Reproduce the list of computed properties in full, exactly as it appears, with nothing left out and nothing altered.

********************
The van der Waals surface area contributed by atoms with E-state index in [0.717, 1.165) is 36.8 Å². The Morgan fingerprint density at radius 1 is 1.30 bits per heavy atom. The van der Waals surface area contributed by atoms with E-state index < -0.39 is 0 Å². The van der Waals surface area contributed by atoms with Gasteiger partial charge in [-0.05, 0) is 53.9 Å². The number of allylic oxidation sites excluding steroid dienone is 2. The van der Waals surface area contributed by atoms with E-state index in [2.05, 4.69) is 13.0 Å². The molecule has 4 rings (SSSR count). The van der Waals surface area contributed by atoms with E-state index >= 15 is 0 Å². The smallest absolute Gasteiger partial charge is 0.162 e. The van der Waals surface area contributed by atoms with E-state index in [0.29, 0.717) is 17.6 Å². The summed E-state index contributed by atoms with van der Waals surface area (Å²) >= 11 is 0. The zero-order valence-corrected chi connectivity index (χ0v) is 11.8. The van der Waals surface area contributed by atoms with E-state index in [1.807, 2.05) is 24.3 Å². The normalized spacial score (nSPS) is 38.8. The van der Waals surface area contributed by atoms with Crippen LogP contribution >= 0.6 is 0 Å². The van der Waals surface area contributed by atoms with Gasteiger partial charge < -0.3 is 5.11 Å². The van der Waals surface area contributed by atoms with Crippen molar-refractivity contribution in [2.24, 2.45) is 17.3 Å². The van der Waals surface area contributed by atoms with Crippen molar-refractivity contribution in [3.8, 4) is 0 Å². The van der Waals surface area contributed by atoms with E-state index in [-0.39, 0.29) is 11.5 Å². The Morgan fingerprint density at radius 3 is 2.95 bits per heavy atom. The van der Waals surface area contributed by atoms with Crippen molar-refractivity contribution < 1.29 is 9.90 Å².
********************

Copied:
The van der Waals surface area contributed by atoms with E-state index in [0.717, 1.165) is 36.8 Å². The Morgan fingerprint density at radius 1 is 1.30 bits per heavy atom. The van der Waals surface area contributed by atoms with E-state index < -0.39 is 0 Å². The van der Waals surface area contributed by atoms with Gasteiger partial charge in [-0.05, 0) is 53.9 Å². The number of allylic oxidation sites excluding steroid dienone is 2. The van der Waals surface area contributed by atoms with E-state index in [2.05, 4.69) is 13.0 Å². The molecule has 4 rings (SSSR count). The van der Waals surface area contributed by atoms with E-state index >= 15 is 0 Å². The smallest absolute Gasteiger partial charge is 0.162 e. The van der Waals surface area contributed by atoms with E-state index in [0.29, 0.717) is 17.6 Å². The summed E-state index contributed by atoms with van der Waals surface area (Å²) >= 11 is 0. The zero-order valence-corrected chi connectivity index (χ0v) is 11.8. The van der Waals surface area contributed by atoms with E-state index in [1.807, 2.05) is 24.3 Å². The normalized spacial score (nSPS) is 38.8. The van der Waals surface area contributed by atoms with Crippen LogP contribution >= 0.6 is 0 Å². The van der Waals surface area contributed by atoms with Gasteiger partial charge < -0.3 is 5.11 Å². The van der Waals surface area contributed by atoms with Crippen molar-refractivity contribution in [2.24, 2.45) is 17.3 Å². The van der Waals surface area contributed by atoms with Crippen molar-refractivity contribution in [3.8, 4) is 0 Å². The van der Waals surface area contributed by atoms with E-state index in [-0.39, 0.29) is 11.5 Å². The Morgan fingerprint density at radius 3 is 2.95 bits per heavy atom. The van der Waals surface area contributed by atoms with Crippen molar-refractivity contribution < 1.29 is 9.90 Å².